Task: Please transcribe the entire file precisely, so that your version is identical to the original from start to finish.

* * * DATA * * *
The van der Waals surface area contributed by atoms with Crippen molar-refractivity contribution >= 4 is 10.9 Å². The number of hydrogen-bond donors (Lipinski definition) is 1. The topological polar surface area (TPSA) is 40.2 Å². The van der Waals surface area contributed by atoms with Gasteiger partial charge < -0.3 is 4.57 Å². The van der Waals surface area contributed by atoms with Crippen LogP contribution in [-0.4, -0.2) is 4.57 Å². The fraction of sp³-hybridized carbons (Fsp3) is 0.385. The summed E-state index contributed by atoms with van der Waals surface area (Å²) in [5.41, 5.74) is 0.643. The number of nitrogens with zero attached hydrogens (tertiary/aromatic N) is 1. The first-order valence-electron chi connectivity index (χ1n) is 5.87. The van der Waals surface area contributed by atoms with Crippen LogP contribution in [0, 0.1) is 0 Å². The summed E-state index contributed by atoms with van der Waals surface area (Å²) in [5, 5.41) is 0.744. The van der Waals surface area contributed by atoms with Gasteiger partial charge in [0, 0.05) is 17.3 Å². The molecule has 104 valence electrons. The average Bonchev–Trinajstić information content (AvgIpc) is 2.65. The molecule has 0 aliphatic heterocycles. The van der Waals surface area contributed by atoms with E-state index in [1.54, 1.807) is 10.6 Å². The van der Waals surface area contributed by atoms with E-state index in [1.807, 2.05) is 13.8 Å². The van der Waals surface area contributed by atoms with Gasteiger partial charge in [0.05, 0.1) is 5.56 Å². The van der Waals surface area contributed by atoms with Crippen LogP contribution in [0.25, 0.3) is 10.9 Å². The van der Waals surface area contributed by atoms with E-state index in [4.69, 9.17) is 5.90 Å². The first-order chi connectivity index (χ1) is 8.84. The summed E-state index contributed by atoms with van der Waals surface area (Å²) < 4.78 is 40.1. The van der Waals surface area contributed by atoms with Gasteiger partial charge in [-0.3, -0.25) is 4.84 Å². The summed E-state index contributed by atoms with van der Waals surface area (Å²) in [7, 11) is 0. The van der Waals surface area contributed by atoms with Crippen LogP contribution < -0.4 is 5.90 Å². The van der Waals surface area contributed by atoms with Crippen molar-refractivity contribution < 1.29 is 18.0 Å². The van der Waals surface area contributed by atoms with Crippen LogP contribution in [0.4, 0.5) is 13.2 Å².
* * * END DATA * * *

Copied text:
The van der Waals surface area contributed by atoms with Crippen molar-refractivity contribution >= 4 is 10.9 Å². The number of hydrogen-bond donors (Lipinski definition) is 1. The topological polar surface area (TPSA) is 40.2 Å². The van der Waals surface area contributed by atoms with Gasteiger partial charge < -0.3 is 4.57 Å². The van der Waals surface area contributed by atoms with Crippen LogP contribution in [-0.4, -0.2) is 4.57 Å². The fraction of sp³-hybridized carbons (Fsp3) is 0.385. The summed E-state index contributed by atoms with van der Waals surface area (Å²) in [5.41, 5.74) is 0.643. The number of nitrogens with zero attached hydrogens (tertiary/aromatic N) is 1. The first-order valence-electron chi connectivity index (χ1n) is 5.87. The van der Waals surface area contributed by atoms with Crippen LogP contribution in [0, 0.1) is 0 Å². The summed E-state index contributed by atoms with van der Waals surface area (Å²) in [5, 5.41) is 0.744. The van der Waals surface area contributed by atoms with Gasteiger partial charge in [0, 0.05) is 17.3 Å². The molecule has 104 valence electrons. The average Bonchev–Trinajstić information content (AvgIpc) is 2.65. The molecule has 0 aliphatic heterocycles. The van der Waals surface area contributed by atoms with E-state index in [1.54, 1.807) is 10.6 Å². The van der Waals surface area contributed by atoms with E-state index in [1.807, 2.05) is 13.8 Å². The van der Waals surface area contributed by atoms with Gasteiger partial charge in [0.05, 0.1) is 5.56 Å². The van der Waals surface area contributed by atoms with Crippen LogP contribution in [0.25, 0.3) is 10.9 Å². The van der Waals surface area contributed by atoms with E-state index in [4.69, 9.17) is 5.90 Å². The first-order chi connectivity index (χ1) is 8.84. The summed E-state index contributed by atoms with van der Waals surface area (Å²) < 4.78 is 40.1. The van der Waals surface area contributed by atoms with Gasteiger partial charge in [-0.3, -0.25) is 4.84 Å². The summed E-state index contributed by atoms with van der Waals surface area (Å²) in [7, 11) is 0. The van der Waals surface area contributed by atoms with Crippen LogP contribution < -0.4 is 5.90 Å². The van der Waals surface area contributed by atoms with Crippen molar-refractivity contribution < 1.29 is 18.0 Å². The van der Waals surface area contributed by atoms with Crippen LogP contribution in [0.4, 0.5) is 13.2 Å².